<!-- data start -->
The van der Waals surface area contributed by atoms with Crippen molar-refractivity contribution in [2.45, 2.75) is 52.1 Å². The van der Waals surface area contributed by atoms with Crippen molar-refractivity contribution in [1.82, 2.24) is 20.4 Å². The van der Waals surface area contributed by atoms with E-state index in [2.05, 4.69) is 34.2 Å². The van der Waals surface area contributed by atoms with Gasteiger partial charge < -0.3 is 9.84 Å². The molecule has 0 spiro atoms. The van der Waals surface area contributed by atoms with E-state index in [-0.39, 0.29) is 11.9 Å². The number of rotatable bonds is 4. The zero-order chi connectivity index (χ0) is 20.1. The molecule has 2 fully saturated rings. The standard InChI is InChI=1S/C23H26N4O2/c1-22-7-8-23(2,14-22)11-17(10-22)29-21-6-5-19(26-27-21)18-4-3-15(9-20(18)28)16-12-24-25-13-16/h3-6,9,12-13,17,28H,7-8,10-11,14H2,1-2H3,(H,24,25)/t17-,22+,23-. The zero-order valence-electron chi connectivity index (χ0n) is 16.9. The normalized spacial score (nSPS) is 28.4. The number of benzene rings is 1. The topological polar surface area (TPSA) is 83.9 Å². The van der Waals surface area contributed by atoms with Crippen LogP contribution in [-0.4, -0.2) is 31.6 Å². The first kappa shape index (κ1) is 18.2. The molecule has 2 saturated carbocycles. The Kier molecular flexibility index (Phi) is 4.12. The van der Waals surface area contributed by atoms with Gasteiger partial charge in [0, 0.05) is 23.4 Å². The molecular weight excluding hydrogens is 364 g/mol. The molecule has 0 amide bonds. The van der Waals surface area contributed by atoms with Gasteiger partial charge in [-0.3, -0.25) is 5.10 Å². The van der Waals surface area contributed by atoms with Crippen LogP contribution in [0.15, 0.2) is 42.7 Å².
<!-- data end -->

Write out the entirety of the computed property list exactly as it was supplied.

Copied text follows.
The van der Waals surface area contributed by atoms with Crippen molar-refractivity contribution in [2.45, 2.75) is 52.1 Å². The van der Waals surface area contributed by atoms with Crippen molar-refractivity contribution in [1.82, 2.24) is 20.4 Å². The van der Waals surface area contributed by atoms with E-state index in [2.05, 4.69) is 34.2 Å². The van der Waals surface area contributed by atoms with Gasteiger partial charge < -0.3 is 9.84 Å². The molecule has 0 spiro atoms. The van der Waals surface area contributed by atoms with E-state index in [-0.39, 0.29) is 11.9 Å². The number of rotatable bonds is 4. The zero-order chi connectivity index (χ0) is 20.1. The molecule has 2 fully saturated rings. The standard InChI is InChI=1S/C23H26N4O2/c1-22-7-8-23(2,14-22)11-17(10-22)29-21-6-5-19(26-27-21)18-4-3-15(9-20(18)28)16-12-24-25-13-16/h3-6,9,12-13,17,28H,7-8,10-11,14H2,1-2H3,(H,24,25)/t17-,22+,23-. The zero-order valence-electron chi connectivity index (χ0n) is 16.9. The normalized spacial score (nSPS) is 28.4. The number of benzene rings is 1. The topological polar surface area (TPSA) is 83.9 Å². The van der Waals surface area contributed by atoms with Crippen LogP contribution in [-0.4, -0.2) is 31.6 Å². The first kappa shape index (κ1) is 18.2. The molecule has 2 saturated carbocycles. The Kier molecular flexibility index (Phi) is 4.12. The van der Waals surface area contributed by atoms with Gasteiger partial charge in [0, 0.05) is 23.4 Å². The molecular weight excluding hydrogens is 364 g/mol. The molecule has 0 amide bonds. The van der Waals surface area contributed by atoms with Gasteiger partial charge in [-0.3, -0.25) is 5.10 Å². The van der Waals surface area contributed by atoms with Crippen LogP contribution in [0.15, 0.2) is 42.7 Å².